ETFs at 25: What We’ve Learned

Is an ETF—which, much like a mutual fund, holds shares of stocks, bonds or other investments, but can be traded like shares of stock during the trading day—right for your portfolio?

In the quarter-century since the first exchange traded fund—or ETF—was launched, these innovative investment vehicles have proven remarkably popular and experienced stratospheric growth.

The following basic statistics tell the tale: 

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Advantages of ETFs

Much of the growth in ETFs is from increased popularity of investing in passively managed index funds,which track an index or market benchmark like the S&P 500. Passive management means the ETF seeks to replicate the holdings of the index rather than actively selecting stocks or bonds for the fund.

To capitalize on the demand from both individual investors and financial advisors, firms issuing ETFs have continued to add more choices.

Here are a few of the other benefits ETFs can potentially offer investors when contrasted to mutual funds, which are one of the most directly comparable investment vehicles to ETFs:

  • Low costs. Indexing is considerably less costly than active management. And so the cost structure of ETFs is generally lower than that for mutual funds, which often translates to lower costs compared to mutual funds. While there are some ultra-low-cost index mutual funds, many of these have high initial investment requirements—unlike ETFs.
  • Trading like stocks. As previously mentioned, ETF shares can be bought and sold during the trading day. Once a trade order is submitted, investors will know the price at which they bought or sold shares almost instantly. In contrast, mutual fund trades are placed during the trading day but not executed until after the markets close. In times of extreme market fluctuation this difference in timing can impact the value received from a sale or the price paid when making a purchase.

This also allows investors to use tools such as stop orders to set a floor on an ETF, which trigger if the share price of an ETF falls to a pre-determined level. This tool—not available with mutual funds—can help manage your risk in holding an ETF.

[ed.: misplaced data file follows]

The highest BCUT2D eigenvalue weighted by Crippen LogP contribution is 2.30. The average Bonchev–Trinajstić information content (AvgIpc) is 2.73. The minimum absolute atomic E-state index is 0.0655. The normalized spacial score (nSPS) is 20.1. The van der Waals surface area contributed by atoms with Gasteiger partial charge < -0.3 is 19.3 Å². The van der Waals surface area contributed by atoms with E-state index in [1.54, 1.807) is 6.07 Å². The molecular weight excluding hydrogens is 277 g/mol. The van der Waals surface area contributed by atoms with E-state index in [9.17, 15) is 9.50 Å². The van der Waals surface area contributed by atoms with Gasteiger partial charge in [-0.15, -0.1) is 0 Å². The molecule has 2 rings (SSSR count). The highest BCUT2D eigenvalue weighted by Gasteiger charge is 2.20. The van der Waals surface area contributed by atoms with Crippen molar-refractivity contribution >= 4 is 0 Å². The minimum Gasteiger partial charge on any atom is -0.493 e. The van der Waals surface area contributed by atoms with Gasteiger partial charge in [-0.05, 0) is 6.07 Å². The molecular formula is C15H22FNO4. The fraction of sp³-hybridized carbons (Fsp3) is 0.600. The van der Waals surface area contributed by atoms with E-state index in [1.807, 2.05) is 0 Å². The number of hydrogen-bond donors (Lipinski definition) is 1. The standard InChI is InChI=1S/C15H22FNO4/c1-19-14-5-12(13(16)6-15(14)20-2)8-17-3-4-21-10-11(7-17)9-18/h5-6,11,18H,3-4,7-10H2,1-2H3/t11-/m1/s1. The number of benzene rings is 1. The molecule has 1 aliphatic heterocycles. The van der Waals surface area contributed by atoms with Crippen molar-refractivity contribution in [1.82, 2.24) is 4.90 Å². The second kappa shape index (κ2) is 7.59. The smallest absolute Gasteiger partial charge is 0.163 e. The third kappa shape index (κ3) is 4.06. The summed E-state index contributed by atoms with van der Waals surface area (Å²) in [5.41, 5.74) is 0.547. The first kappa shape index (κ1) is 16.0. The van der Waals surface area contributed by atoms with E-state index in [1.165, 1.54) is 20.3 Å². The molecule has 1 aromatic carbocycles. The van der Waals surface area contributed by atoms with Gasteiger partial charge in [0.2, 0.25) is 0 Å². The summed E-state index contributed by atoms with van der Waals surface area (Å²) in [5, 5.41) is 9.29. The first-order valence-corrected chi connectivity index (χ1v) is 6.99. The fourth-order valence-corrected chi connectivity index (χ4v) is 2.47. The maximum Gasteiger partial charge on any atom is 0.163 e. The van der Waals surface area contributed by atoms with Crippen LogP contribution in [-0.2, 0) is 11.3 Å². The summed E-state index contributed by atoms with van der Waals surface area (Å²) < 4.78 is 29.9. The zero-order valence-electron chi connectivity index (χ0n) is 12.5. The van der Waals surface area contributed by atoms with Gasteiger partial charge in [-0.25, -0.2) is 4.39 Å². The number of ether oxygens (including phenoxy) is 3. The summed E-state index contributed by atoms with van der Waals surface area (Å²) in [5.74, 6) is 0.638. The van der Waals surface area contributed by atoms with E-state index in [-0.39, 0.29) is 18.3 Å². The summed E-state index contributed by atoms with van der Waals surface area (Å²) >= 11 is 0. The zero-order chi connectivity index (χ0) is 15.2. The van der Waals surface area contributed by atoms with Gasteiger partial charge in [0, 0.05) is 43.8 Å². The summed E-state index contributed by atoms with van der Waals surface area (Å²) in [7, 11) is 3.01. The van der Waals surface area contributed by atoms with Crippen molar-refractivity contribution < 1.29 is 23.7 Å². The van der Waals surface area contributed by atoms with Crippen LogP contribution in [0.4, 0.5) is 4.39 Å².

• TransparencyUnlike mutual funds, the underlying holdings in an ETF are transparent and can be viewed by investors daily. Mutual funds are only required to report their holdings periodically during the year.
  • Tax-efficiency. Due to their structure, ETFs are generally more tax-efficient than mutual funds, as these funds tend to make fewer taxable distributions than similar mutual funds in most cases. There will be capital gains generated if an ETF or a mutual fund is sold for a higher value than when it was purchased.
  • No investment minimumsSome mutual funds may require a minimum initial investment, but—while there may be commissions to buy or sell—you can purchase a single share of an ETF.
  • A wide range of investment options. Over the years, ETFs have ventured beyond their roots in traditional, vanilla indexes to a wide range of strategies, styles and benchmarks. These include various global benchmarks, industry sectors, smart beta strategies based on a set of rules surrounding a benchmark and even active ETFs. Due to their structure, ETFs can often serve to provide investors with greater liquidity than both mutual funds and even than some of the underlying holdings within the ETF. Additionally, there are ETFs that invest in specific industry sectors and various countries, as well as a growing number of actively managed ETFs.

Talking to your advisor about ETFs

Among the biggest users of ETFs are financial advisors investing on behalf of their clients, and as a client, you should always feel comfortable asking questions about how and why your advisor makes certain recommendations on your behalf. Because underlying holdings in an ETF are transparent and can be viewed by investors daily, be sure to have your advisor show you what you can be looking for if you want that level of detail.

If you are interested in potentially bringing ETFs into your investment strategy, a seasoned financial advisor can help you research the fund or fund(s) that will complement your existing diversified portfolio and strategize allotments that best fit your short- and long-term financial goals.

The views expressed by the author are not necessarily those of Fifth Third Bank, National Association, and are solely the opinions of the author. This article is for informational purposes only. It does not constitute the rendering of legal, accounting, or other professional services by Fifth Third Bank, National Association or any of their subsidiaries or affiliates, and are provided without any warranty whatsoever. Deposit and credit products provided by Fifth Third Bank, National Association.